Nobody to be punished for $30,000 gaffe

Saturday November 02, 2019 Written by Published in Politics

In the hope of ensuring it never happens again, MPs are investigating how a teacher was able to keep collecting $30,000 in pay after he was sacked.

 

Sri Lankan national Tyronne Weerasinghe, 54, was sentenced to three and half years’ imprisonment in April this year after he was found guilty of 59 charges of theft by conversion.

The Public Accounts Committee met with the Education Ministry’s human resource manager Terry Utanga this week. The committee will also talk to staff of other government entities involved in this case.

Weerasinghe, who taught in Rarotonga and the outer islands, withdrew cash totalling $30,700 over the course of two years. He took it from the bank in 59 small withdrawals. It had been credited to his account as a result of some error or action from a government agency.

Committee chairman Tingika Elikana said the committee was looking at ways such incidents could be avoided in the future.

“The focus of the Public Accounts Committee in these two days was to look at the proofs, how was it possible for person who was terminated in 2015 to collect salary until 2017,” Elikana said.

“The good thing about this is, we are not here to punish anybody or point fingers.

“We are here to look at the processes, to look at policies and make sure that this kind of events does not occur in the public service.”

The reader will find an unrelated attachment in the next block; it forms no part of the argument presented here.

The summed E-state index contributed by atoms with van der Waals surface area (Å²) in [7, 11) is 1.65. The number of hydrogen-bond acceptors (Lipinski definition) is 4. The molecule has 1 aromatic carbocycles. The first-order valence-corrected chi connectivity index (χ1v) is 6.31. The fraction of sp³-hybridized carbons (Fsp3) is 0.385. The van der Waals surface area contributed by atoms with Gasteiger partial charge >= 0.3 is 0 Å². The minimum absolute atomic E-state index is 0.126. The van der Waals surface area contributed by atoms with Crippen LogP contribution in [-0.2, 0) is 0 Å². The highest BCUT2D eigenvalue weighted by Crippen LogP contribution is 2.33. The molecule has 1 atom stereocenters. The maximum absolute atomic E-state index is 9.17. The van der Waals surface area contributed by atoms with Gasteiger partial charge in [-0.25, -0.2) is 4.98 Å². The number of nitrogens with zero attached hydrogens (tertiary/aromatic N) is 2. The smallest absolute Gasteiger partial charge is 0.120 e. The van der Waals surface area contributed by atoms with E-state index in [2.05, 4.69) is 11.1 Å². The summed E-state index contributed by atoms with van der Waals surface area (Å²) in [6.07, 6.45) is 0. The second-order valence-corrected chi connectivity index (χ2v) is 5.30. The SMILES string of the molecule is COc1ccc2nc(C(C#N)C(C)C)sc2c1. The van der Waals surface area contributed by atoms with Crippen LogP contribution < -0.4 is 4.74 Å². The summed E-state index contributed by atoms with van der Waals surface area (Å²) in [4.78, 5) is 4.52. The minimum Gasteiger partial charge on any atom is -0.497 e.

Elikana said while the events that triggered the investigation were directly linked to Education Ministry, there were other government entities that they would be talking to regarding the matter.

“As you know there is a foreign national that was convicted so we need to look at immigration policy.

“We have to also look at the Public Service Commission policy regarding foreign employees. We will also look into Ministry of Finance and Economic Management who are the people responsible for the payroll.”

Elikana highlighted the concerns in terms of the efficiencies in using public funds.

“We will in the future look at the ministries, on more so, the practice of having to carry forward funds,” he said.

“This raises a couple of issues, either it’s a capacity issue or it’s a resource issue. But if you carry forward money, the obvious conclusion is it’s not a resource issue and it must be capacity issue. We will look into those issues.”

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